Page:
While installing everything necessary to use SQLAlchemy is essential, it’s not very interesting. Nor is it really part of what we’re interested in. We haven’t even connected to the databases we want to use. We’ll solve that now:

import sqlalchemy
from sqlalchemy.engine import create_engine
engine_live = sqlalchemy.create_engine('mysql+pymysql://:@localhost:3306/subscription_live')
connection_live = engine_live.connect()
print(engine_live.table_names())

Using the script above, we’ll establish a connection to the database located on our local server, the subscription_live database.

(Note: Replace : with your actual username and password.)

Let’s go through the script, command by command.

import sqlalchemy
from sqlalchemy.engine import create_engine

These two lines import our module and the create_engine function.

Next, we’ll establish a connection to the database located on our server.

engine_live = sqlalchemy.create_engine('mysql+pymysql:// :@localhost:3306/subscription_live')
connection_live = engine_live.connect()

The create_engine function creates the engine, and using .connect(), connects to the database. The create_engine function uses these parameters:

dialect+driver://username:password@host:port/database

In our case, the dialect is mysql, the driver is pymysql (previously installed) and the remaining variables are specific for the server and database(s) we want to connect to.

(Note: If you’re connecting locally, use localhost instead of your “local” IP address, 127.0.0.1 and the appropriate port :3306.)

The result of the command print(engine_live.table_names())is shown in the picture above. As expected, we got the list of all the tables from our operational/live database.

3. Running SQL Commands Using SQLAlchemy

In this section, we’ll analyze the most important SQL commands, examine table structure, and perform all four DML commands: SELECT, INSERT, UPDATE, and DELETE.

We’ll discuss the statements used in this script separately. Please note that we’ve already gone through the connection part of this script and we’ve already listed table names. There are minor changes in this line:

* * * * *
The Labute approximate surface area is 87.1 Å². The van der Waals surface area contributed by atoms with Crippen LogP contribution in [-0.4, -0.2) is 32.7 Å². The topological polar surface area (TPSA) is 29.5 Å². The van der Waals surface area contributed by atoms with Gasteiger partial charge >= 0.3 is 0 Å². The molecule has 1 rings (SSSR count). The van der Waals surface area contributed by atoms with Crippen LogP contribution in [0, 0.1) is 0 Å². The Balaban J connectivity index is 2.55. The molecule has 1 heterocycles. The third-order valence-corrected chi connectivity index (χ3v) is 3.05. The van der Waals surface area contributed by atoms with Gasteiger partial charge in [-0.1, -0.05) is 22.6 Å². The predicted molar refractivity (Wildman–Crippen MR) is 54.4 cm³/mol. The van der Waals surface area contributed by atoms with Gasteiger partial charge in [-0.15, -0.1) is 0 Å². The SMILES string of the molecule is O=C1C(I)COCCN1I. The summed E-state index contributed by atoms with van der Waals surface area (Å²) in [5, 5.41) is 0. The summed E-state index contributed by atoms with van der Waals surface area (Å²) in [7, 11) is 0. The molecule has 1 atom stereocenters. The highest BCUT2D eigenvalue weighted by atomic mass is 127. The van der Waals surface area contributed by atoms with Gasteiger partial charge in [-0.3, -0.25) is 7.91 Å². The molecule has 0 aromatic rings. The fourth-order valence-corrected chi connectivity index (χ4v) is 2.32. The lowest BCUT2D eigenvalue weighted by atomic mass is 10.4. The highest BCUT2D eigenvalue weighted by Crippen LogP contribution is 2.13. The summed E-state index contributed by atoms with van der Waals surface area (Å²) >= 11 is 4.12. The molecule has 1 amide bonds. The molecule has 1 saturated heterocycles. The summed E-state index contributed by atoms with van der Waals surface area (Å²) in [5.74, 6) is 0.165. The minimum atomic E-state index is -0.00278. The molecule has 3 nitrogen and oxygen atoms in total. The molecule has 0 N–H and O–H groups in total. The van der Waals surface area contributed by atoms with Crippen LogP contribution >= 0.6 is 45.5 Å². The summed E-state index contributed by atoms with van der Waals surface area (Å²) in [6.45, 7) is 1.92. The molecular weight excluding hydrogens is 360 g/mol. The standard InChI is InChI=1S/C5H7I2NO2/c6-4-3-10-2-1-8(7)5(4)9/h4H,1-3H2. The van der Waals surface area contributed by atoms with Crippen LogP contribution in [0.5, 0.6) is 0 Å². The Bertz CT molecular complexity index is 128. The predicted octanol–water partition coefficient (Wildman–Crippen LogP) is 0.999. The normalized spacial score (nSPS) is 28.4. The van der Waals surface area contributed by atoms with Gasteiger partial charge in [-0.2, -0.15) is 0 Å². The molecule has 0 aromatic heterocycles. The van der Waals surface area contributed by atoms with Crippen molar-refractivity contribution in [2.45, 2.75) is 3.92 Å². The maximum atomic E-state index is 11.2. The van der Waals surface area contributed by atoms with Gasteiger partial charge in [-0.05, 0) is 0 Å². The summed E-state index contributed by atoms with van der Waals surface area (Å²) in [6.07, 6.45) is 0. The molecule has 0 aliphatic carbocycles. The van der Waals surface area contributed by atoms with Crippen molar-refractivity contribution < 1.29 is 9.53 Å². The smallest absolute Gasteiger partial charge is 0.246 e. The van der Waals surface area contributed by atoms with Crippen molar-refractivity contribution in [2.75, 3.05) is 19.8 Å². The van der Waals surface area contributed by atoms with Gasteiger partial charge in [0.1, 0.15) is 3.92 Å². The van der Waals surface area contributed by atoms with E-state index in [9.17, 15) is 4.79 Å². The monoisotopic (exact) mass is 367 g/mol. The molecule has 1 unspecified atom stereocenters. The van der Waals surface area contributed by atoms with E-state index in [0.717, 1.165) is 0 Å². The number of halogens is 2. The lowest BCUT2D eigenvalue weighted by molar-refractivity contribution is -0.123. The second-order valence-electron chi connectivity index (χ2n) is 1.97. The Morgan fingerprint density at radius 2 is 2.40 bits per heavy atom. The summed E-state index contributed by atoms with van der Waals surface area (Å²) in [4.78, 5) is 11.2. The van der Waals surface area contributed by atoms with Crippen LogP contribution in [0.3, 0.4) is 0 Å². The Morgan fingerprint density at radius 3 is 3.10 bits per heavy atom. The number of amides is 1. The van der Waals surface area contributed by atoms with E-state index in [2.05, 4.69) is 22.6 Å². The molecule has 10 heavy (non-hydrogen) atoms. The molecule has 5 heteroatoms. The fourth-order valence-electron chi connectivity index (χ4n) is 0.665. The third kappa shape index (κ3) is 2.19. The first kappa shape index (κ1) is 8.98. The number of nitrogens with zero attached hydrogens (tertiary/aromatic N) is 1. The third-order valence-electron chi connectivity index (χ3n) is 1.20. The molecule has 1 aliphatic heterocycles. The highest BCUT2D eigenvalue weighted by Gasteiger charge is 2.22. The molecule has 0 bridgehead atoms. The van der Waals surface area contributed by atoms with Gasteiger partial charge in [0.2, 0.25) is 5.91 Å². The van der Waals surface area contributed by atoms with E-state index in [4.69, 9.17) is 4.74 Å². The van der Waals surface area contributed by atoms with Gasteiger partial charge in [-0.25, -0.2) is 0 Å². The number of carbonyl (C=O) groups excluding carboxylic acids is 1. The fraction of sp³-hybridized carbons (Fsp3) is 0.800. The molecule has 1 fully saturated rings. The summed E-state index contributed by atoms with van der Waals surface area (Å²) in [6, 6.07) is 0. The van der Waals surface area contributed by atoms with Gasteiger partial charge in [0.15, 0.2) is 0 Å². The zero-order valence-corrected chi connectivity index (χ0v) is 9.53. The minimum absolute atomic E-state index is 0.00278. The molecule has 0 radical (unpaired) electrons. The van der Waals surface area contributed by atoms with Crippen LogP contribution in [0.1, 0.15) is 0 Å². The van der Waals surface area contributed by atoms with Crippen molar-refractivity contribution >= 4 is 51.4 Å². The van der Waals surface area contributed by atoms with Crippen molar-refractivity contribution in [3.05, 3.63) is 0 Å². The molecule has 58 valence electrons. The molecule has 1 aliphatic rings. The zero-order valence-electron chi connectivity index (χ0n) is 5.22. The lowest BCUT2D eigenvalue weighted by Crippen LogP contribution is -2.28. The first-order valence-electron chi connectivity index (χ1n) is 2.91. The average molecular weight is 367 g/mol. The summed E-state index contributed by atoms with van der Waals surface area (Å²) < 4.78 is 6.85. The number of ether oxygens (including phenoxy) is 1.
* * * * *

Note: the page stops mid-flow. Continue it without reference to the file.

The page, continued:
from sqlalchemy import create_engine, select, MetaData, Table, asc

We’ve just imported everything we’ll use from SQLAlchemy.

Tables and Structure

We’ll run the script by typing the following command in the Python Shell:

import os
file_path = 'D://python_scripts'
os.chdir(file_path)
exec(open("queries.py").read())

The result is the executed script. Now let’s analyze the rest of the script.

SQLAlchemy imports information related to tables, structure, and relations. To work with that info, it could be useful to check the list of tables (and their columns) in the database:

#print connected tables
print("\n -- Tables from _live database -- ")
print (engine_live.table_names())

This simply returns a list of all tables from the connected database.

Note: The table_names() method returns a list of table names for the given engine. You can print the whole list or iterate through it using a loop (as you could do with any other list).

Next, we’ll return a list of all attributes from the selected table. The relevant part of the script and the result are shown below:

#SELECT
metadata = MetaData(bind=None)
table_city = Table('city', metadata, autoload = True, autoload_with = engine_live)

# print table columns
print("\n -- Tables columns for table 'city' --")
for column in table_city.c:
  print(column.name)

table city

You can see that I’ve used for to loop through the result set. We could replace table_city.c with table_city.columns.

Note: The process of loading the database description and creating metadata in SQLAlchemy is called reflection.

Note: MetaData is the object that keeps information about objects in the database, so tables in the database are also linked to this object. In general, this object stores info about what the database schema looks like. You’ll use it as a single point of contact when you want to make changes to or get facts about the DB schema.

Note: The attributes autoload = True and autoload_with = engine_live should be used to ensure that table attributes will be uploaded (if they already haven’t been).

SELECT

I don’t think I need to explain how important the SELECT statement is :) So, let’s just say that you can use SQLAlchemy to write SELECT statements. If you’re used to MySQL syntax, it will take some time to adapt; still, everything is pretty logical. To put it as simply as possible, I would say that the SELECT statement is sliced up and some parts are omitted, but everything is still in the same order.

Let’s try a few SELECT statements now.

# simple select
print("\n -- SIMPLE SELECT -- ")
stmt = select([table_city])
print(stmt)
print(connection_live.execute(stmt).fetchall())
# loop through results
results = connection_live.execute(stmt).fetchall()
for result in results:
  print(result)

The first one is a simple SELECT statement returning all values from the given table. The syntax of this statement is very simple: I’ve placed the name of the table in the select(). Please notice that I’ve:

  • Prepared the statement - stmt = select([table_city].